A Commentary by John Stott

Galatians 5:13 1). Christian freedom is not freedom to indulge the flesh.

*You were called to freedom, brethren; only do not use your freedom as an opportunity for the flesh*. ‘The flesh’ in the language of the apostle Paul is not what clothes our bony skeleton, but our fallen human nature, which we inherited from our parents and they inherited from theirs, and which is twisted with self-centredness and therefore prone to sin. We are not to use our Christian freedom to indulge this ‘flesh’, ‘as an opportunity for the flesh’. The Greek word here translated ‘opportunity’ (*aphorme*) is used in military contexts for a place from which an offensive is launched, a base of operations. It therefore means a vantage-ground, and so an opportunity or pretext. Thus our freedom in Christ is not to be used as a pretext for self-indulgence.

Christian freedom is freedom *from* sin, not freedom *to* sin. It is an unrestricted liberty of approach to God as His children, not an unrestricted liberty to wallow in our own selfishness. The New English Bible puts it well: ‘You…were called to be free men; only do not turn your freedom into licence for your lower nature.’ Indeed, such ‘liberty’, an unbridled licence, is not true liberty at all; it is another and more dreadful form of bondage, a slavery to the desires of our fallen nature. So Jesus said to the Jews: ‘every one who commits sin is a slave of sin’ (Jn.8:34), and Paul described us in our pre-conversion state as ‘slaves to various passions and pleasures’ (Tit.3:3).

There are many such slaves in our society today. They proclaim their freedom with a loud voice. They speak of free love and a free life; but in reality they are slaves to their own appetites to which they give free rein, simply because they cannot control them.

Christian freedom is very different. Far from having liberty to indulge the flesh, Christians are said to ‘have crucified the flesh with its passions and desires’ (verse 24). That is to say, we have totally repudiated the claim of our lower nature to rule over us. In vivid imagery which Paul borrows from Jesus, he says that we have ‘crucified’ it, nailed it to the cross. Now we seek to walk in the Spirit and are promised, if we do, that we shall ‘not gratify the desires of the flesh’ (verse 16). Instead the Holy Spirit will cause His fruit to ripen in our lives, culminating in self-control (verse 23). We shall consider these verses in greater detail in the next chapter.

2). Christian freedom is not freedom to exploit my neighbour (verses 13b, 15).

Verse 13 ends: *but through love be servants of one another*. Christian freedom is no more freedom to do as I please irrespective of the good of my neighbour than it is freedom to do as I please in the indulgence of my flesh. It is freedom to approach God without fear, not freedom to exploit my neighbour without love.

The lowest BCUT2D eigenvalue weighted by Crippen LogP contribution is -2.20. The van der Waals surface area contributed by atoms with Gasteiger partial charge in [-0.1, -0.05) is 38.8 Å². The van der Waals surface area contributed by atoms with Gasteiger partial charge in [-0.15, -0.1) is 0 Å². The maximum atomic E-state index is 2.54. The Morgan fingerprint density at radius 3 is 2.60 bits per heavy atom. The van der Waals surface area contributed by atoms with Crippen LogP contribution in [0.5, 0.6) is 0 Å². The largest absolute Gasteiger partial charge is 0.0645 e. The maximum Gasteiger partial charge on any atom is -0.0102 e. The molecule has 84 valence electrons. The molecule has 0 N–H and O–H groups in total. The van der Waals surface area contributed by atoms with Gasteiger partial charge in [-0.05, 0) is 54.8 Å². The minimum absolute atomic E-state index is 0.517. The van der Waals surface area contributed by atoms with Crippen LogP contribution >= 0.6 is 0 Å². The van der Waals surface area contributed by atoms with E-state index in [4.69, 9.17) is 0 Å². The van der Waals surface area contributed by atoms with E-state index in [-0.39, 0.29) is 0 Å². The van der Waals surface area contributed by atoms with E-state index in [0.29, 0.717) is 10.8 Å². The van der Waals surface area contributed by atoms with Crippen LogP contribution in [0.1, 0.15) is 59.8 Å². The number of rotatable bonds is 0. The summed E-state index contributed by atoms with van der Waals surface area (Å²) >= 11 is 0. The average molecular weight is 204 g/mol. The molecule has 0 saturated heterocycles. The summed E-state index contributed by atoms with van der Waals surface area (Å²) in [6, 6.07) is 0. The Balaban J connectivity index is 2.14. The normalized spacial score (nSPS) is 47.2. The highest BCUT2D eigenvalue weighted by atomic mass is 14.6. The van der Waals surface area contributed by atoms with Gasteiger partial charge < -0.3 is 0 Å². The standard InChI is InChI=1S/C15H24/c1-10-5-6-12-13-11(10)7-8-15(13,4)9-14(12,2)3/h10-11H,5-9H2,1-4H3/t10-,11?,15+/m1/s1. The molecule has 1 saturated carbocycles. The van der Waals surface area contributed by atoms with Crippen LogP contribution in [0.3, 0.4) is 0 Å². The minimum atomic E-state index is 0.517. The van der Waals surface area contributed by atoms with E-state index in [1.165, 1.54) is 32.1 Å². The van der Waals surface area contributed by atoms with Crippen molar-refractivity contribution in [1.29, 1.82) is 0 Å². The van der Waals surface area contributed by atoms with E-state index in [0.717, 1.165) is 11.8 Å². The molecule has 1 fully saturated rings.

Indeed, so far from having liberty to ignore, neglect or abuse our fellow men, we are commanded to love them, and through love to serve them. We are not to use them as though they were *things* to serve us; we are to respect them as *persons* and give ourselves to serve them. We are even through love to become each other’s ‘slaves’ (the Greek is *douleuete*), ‘not to be one master with a lot of slaves, but each to be one poor slave with a lot of masters’, sacrificing our good for theirs, not theirs for ours. Christian liberty is service not selfishness.

It is a remarkable paradox. For from one point of view Christian freedom is a form of slavery, – not slavery to our flesh, but to our neighbour. We are free in relation to God, but slaves in relation to each other.

This is the meaning of love. If we love one another we shall serve one another, and if we serve one another we shall not ‘bite and devour one another’ (verse 15) in malicious talk or action. For biting and devouring are destructive, ‘conduct more fitting to wild animals than to brothers in Christ’, while love is constructive; it serves. And Paul goes on later (verse 22) to describe some of the marks of love, namely ‘patience’, ‘kindness’, ‘goodness’ and ‘faithfulness’. Love is patient towards those who aggravate and provoke us. Love thinks kind thoughts and performs good deeds. Love is faithful, dependable, reliable, trustworthy. Further, if we love one another, we shall ‘bear one another’s burdens’ (6:2). For love is never greedy, never grasping. It is always expansive, never possessive. Truly to love somebody is not to possess him for myself but to serve him for himself.

Tomorrow: 3). Christian freedom is not freedom to disregard the law.

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The John Stott Bible Study is taken from The Message of Galatians. The Bible Speaks Today John Stott. Used by permission of Inter-Varsity Press UK, Nottingham. All rights reserved.